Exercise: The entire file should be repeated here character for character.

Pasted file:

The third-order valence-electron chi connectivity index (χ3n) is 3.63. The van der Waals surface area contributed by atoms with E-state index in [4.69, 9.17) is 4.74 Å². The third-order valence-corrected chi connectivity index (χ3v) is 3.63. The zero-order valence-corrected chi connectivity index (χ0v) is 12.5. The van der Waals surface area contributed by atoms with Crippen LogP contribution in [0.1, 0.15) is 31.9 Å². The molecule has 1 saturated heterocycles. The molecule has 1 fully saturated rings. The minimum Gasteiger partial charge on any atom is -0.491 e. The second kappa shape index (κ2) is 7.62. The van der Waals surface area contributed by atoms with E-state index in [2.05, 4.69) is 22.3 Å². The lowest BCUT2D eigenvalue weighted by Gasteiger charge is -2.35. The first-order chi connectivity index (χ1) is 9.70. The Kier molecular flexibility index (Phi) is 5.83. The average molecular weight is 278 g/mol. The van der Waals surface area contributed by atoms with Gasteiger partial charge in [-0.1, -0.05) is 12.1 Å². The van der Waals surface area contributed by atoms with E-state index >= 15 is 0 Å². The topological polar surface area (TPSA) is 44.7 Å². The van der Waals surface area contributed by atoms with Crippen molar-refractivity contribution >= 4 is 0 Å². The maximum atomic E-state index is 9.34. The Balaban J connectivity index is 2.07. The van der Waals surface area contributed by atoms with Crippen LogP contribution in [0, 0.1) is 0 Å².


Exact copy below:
The third-order valence-electron chi connectivity index (χ3n) is 3.63. The van der Waals surface area contributed by atoms with E-state index in [4.69, 9.17) is 4.74 Å². The third-order valence-corrected chi connectivity index (χ3v) is 3.63. The zero-order valence-corrected chi connectivity index (χ0v) is 12.5. The van der Waals surface area contributed by atoms with Crippen LogP contribution in [0.1, 0.15) is 31.9 Å². The molecule has 1 saturated heterocycles. The molecule has 1 fully saturated rings. The minimum Gasteiger partial charge on any atom is -0.491 e. The second kappa shape index (κ2) is 7.62. The van der Waals surface area contributed by atoms with E-state index in [2.05, 4.69) is 22.3 Å². The lowest BCUT2D eigenvalue weighted by Gasteiger charge is -2.35. The first-order chi connectivity index (χ1) is 9.70. The Kier molecular flexibility index (Phi) is 5.83. The average molecular weight is 278 g/mol. The van der Waals surface area contributed by atoms with Gasteiger partial charge in [-0.1, -0.05) is 12.1 Å². The van der Waals surface area contributed by atoms with E-state index >= 15 is 0 Å². The topological polar surface area (TPSA) is 44.7 Å². The van der Waals surface area contributed by atoms with Crippen molar-refractivity contribution >= 4 is 0 Å². The maximum atomic E-state index is 9.34. The Balaban J connectivity index is 2.07. The van der Waals surface area contributed by atoms with Crippen LogP contribution in [0, 0.1) is 0 Å².